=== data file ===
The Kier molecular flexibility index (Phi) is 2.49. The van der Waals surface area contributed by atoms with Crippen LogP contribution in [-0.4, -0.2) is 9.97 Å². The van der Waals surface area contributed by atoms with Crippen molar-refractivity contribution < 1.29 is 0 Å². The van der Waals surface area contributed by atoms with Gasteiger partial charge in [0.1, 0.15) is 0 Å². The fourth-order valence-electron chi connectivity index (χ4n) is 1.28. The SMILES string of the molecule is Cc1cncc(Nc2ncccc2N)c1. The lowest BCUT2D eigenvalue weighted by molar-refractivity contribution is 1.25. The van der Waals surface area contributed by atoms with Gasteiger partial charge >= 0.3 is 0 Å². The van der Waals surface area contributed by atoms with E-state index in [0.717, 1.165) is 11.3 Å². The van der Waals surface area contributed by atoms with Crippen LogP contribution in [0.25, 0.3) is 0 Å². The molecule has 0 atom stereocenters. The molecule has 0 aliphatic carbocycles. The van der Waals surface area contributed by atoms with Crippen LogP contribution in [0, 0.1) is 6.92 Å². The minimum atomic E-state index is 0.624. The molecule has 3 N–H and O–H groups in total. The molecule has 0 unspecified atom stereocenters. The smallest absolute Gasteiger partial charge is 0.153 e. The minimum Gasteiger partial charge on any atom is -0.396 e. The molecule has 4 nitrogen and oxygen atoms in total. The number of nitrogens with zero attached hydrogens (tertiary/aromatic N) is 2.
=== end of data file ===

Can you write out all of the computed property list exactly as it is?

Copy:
The Kier molecular flexibility index (Phi) is 2.49. The van der Waals surface area contributed by atoms with Crippen LogP contribution in [-0.4, -0.2) is 9.97 Å². The van der Waals surface area contributed by atoms with Crippen molar-refractivity contribution < 1.29 is 0 Å². The van der Waals surface area contributed by atoms with Gasteiger partial charge in [0.1, 0.15) is 0 Å². The fourth-order valence-electron chi connectivity index (χ4n) is 1.28. The SMILES string of the molecule is Cc1cncc(Nc2ncccc2N)c1. The lowest BCUT2D eigenvalue weighted by molar-refractivity contribution is 1.25. The van der Waals surface area contributed by atoms with Gasteiger partial charge >= 0.3 is 0 Å². The van der Waals surface area contributed by atoms with E-state index in [0.717, 1.165) is 11.3 Å². The van der Waals surface area contributed by atoms with Crippen LogP contribution in [0.25, 0.3) is 0 Å². The molecule has 0 atom stereocenters. The molecule has 0 aliphatic carbocycles. The van der Waals surface area contributed by atoms with Crippen LogP contribution in [0, 0.1) is 6.92 Å². The minimum atomic E-state index is 0.624. The molecule has 3 N–H and O–H groups in total. The molecule has 0 unspecified atom stereocenters. The smallest absolute Gasteiger partial charge is 0.153 e. The minimum Gasteiger partial charge on any atom is -0.396 e. The molecule has 4 nitrogen and oxygen atoms in total. The number of nitrogens with zero attached hydrogens (tertiary/aromatic N) is 2.